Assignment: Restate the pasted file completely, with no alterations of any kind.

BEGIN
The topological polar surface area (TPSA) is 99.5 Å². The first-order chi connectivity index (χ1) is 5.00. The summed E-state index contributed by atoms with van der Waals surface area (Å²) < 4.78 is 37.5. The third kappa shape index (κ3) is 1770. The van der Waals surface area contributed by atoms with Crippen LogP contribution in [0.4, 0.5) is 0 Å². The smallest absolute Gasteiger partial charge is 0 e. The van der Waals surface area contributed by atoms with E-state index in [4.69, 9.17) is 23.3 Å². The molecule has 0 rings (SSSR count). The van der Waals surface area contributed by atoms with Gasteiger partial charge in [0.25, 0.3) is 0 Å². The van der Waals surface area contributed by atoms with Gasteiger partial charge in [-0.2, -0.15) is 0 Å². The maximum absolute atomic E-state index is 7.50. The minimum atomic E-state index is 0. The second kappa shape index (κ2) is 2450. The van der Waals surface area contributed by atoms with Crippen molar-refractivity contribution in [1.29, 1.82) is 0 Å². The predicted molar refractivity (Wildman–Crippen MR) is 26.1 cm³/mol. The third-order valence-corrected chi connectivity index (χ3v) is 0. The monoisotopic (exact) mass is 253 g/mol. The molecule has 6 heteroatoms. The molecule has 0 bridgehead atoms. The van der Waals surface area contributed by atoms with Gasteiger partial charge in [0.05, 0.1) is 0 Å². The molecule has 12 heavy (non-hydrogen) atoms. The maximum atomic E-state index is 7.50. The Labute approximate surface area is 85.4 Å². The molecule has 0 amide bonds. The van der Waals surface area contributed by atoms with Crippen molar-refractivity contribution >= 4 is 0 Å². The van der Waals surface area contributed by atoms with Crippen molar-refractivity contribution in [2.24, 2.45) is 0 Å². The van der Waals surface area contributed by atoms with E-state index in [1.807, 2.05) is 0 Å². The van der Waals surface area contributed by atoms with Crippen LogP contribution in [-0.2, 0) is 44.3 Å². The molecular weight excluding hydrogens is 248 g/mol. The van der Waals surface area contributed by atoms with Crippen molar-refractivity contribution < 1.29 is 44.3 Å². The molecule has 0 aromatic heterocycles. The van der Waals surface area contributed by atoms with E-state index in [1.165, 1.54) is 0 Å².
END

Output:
The topological polar surface area (TPSA) is 99.5 Å². The first-order chi connectivity index (χ1) is 5.00. The summed E-state index contributed by atoms with van der Waals surface area (Å²) < 4.78 is 37.5. The third kappa shape index (κ3) is 1770. The van der Waals surface area contributed by atoms with Crippen LogP contribution in [0.4, 0.5) is 0 Å². The smallest absolute Gasteiger partial charge is 0 e. The van der Waals surface area contributed by atoms with E-state index in [4.69, 9.17) is 23.3 Å². The molecule has 0 rings (SSSR count). The van der Waals surface area contributed by atoms with Gasteiger partial charge in [0.25, 0.3) is 0 Å². The van der Waals surface area contributed by atoms with Gasteiger partial charge in [-0.2, -0.15) is 0 Å². The maximum absolute atomic E-state index is 7.50. The minimum atomic E-state index is 0. The second kappa shape index (κ2) is 2450. The van der Waals surface area contributed by atoms with Crippen molar-refractivity contribution in [1.29, 1.82) is 0 Å². The predicted molar refractivity (Wildman–Crippen MR) is 26.1 cm³/mol. The third-order valence-corrected chi connectivity index (χ3v) is 0. The monoisotopic (exact) mass is 253 g/mol. The molecule has 6 heteroatoms. The molecule has 0 bridgehead atoms. The van der Waals surface area contributed by atoms with Gasteiger partial charge in [0.05, 0.1) is 0 Å². The molecule has 12 heavy (non-hydrogen) atoms. The maximum atomic E-state index is 7.50. The Labute approximate surface area is 85.4 Å². The molecule has 0 amide bonds. The van der Waals surface area contributed by atoms with Crippen molar-refractivity contribution >= 4 is 0 Å². The van der Waals surface area contributed by atoms with Crippen molar-refractivity contribution in [2.24, 2.45) is 0 Å². The van der Waals surface area contributed by atoms with E-state index in [1.807, 2.05) is 0 Å². The van der Waals surface area contributed by atoms with Crippen LogP contribution in [-0.2, 0) is 44.3 Å². The molecular weight excluding hydrogens is 248 g/mol. The van der Waals surface area contributed by atoms with Crippen molar-refractivity contribution < 1.29 is 44.3 Å². The molecule has 0 aromatic heterocycles. The van der Waals surface area contributed by atoms with E-state index in [1.165, 1.54) is 0 Å².